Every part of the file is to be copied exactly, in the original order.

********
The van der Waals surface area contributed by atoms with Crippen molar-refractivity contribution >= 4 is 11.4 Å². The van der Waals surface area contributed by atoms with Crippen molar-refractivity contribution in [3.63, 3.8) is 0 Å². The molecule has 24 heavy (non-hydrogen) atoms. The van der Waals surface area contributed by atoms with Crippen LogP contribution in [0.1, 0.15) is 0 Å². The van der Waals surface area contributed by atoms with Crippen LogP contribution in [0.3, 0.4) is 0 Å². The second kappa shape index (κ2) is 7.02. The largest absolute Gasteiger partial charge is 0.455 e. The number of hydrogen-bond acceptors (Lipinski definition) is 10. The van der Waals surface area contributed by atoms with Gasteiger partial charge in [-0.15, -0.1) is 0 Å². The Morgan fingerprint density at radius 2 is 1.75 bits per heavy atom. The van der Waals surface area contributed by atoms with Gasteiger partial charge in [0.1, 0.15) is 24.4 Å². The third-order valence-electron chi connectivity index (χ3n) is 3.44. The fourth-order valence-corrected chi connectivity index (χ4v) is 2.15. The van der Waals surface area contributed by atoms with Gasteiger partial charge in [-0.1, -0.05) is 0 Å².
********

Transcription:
The van der Waals surface area contributed by atoms with Crippen molar-refractivity contribution >= 4 is 11.4 Å². The van der Waals surface area contributed by atoms with Crippen molar-refractivity contribution in [3.63, 3.8) is 0 Å². The molecule has 24 heavy (non-hydrogen) atoms. The van der Waals surface area contributed by atoms with Crippen LogP contribution in [0.1, 0.15) is 0 Å². The van der Waals surface area contributed by atoms with Crippen LogP contribution in [0.3, 0.4) is 0 Å². The second kappa shape index (κ2) is 7.02. The largest absolute Gasteiger partial charge is 0.455 e. The number of hydrogen-bond acceptors (Lipinski definition) is 10. The van der Waals surface area contributed by atoms with Gasteiger partial charge in [-0.15, -0.1) is 0 Å². The Morgan fingerprint density at radius 2 is 1.75 bits per heavy atom. The van der Waals surface area contributed by atoms with Gasteiger partial charge in [0.1, 0.15) is 24.4 Å². The third-order valence-electron chi connectivity index (χ3n) is 3.44. The fourth-order valence-corrected chi connectivity index (χ4v) is 2.15. The van der Waals surface area contributed by atoms with Gasteiger partial charge in [-0.1, -0.05) is 0 Å².